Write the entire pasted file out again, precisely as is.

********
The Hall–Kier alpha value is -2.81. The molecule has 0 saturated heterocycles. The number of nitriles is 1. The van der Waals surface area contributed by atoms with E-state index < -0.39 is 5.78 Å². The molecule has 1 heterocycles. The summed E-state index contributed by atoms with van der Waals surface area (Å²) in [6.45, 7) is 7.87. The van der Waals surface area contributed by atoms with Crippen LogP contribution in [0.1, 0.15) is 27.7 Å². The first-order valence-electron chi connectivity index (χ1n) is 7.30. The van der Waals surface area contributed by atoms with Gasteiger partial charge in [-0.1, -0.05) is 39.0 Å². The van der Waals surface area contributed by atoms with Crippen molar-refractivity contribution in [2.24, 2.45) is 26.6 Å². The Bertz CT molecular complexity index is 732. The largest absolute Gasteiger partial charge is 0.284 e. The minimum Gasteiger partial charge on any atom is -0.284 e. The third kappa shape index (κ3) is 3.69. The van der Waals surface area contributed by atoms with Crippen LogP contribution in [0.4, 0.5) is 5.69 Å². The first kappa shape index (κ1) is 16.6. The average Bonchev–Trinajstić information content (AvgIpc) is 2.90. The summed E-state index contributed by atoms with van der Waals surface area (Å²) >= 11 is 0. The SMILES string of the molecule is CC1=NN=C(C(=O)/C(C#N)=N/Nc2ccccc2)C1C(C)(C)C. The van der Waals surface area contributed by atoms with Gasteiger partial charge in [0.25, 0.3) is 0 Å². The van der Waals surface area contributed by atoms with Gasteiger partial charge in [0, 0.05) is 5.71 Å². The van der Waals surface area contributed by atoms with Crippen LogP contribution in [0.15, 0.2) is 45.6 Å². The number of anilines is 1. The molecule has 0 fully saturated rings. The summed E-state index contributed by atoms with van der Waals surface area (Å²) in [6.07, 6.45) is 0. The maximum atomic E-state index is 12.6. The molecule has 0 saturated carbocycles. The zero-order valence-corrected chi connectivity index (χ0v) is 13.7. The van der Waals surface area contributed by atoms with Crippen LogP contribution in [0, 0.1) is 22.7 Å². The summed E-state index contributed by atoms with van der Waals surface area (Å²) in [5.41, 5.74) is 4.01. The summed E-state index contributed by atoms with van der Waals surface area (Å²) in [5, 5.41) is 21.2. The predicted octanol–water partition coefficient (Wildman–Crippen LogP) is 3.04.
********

The Hall–Kier alpha value is -2.81. The molecule has 0 saturated heterocycles. The number of nitriles is 1. The van der Waals surface area contributed by atoms with E-state index < -0.39 is 5.78 Å². The molecule has 1 heterocycles. The summed E-state index contributed by atoms with van der Waals surface area (Å²) in [6.45, 7) is 7.87. The van der Waals surface area contributed by atoms with Crippen LogP contribution in [0.1, 0.15) is 27.7 Å². The first-order valence-electron chi connectivity index (χ1n) is 7.30. The van der Waals surface area contributed by atoms with Gasteiger partial charge in [-0.1, -0.05) is 39.0 Å². The van der Waals surface area contributed by atoms with Crippen molar-refractivity contribution in [2.24, 2.45) is 26.6 Å². The Bertz CT molecular complexity index is 732. The largest absolute Gasteiger partial charge is 0.284 e. The minimum Gasteiger partial charge on any atom is -0.284 e. The third kappa shape index (κ3) is 3.69. The van der Waals surface area contributed by atoms with Crippen LogP contribution in [0.4, 0.5) is 5.69 Å². The first kappa shape index (κ1) is 16.6. The average Bonchev–Trinajstić information content (AvgIpc) is 2.90. The summed E-state index contributed by atoms with van der Waals surface area (Å²) >= 11 is 0. The SMILES string of the molecule is CC1=NN=C(C(=O)/C(C#N)=N/Nc2ccccc2)C1C(C)(C)C. The van der Waals surface area contributed by atoms with Gasteiger partial charge in [0.25, 0.3) is 0 Å². The van der Waals surface area contributed by atoms with Gasteiger partial charge in [0, 0.05) is 5.71 Å². The van der Waals surface area contributed by atoms with Crippen LogP contribution in [0.15, 0.2) is 45.6 Å². The number of anilines is 1. The molecule has 0 fully saturated rings. The summed E-state index contributed by atoms with van der Waals surface area (Å²) in [6.07, 6.45) is 0. The maximum atomic E-state index is 12.6. The molecule has 0 saturated carbocycles. The zero-order valence-corrected chi connectivity index (χ0v) is 13.7. The van der Waals surface area contributed by atoms with Crippen LogP contribution in [0, 0.1) is 22.7 Å². The summed E-state index contributed by atoms with van der Waals surface area (Å²) in [5.41, 5.74) is 4.01. The summed E-state index contributed by atoms with van der Waals surface area (Å²) in [5, 5.41) is 21.2. The predicted octanol–water partition coefficient (Wildman–Crippen LogP) is 3.04.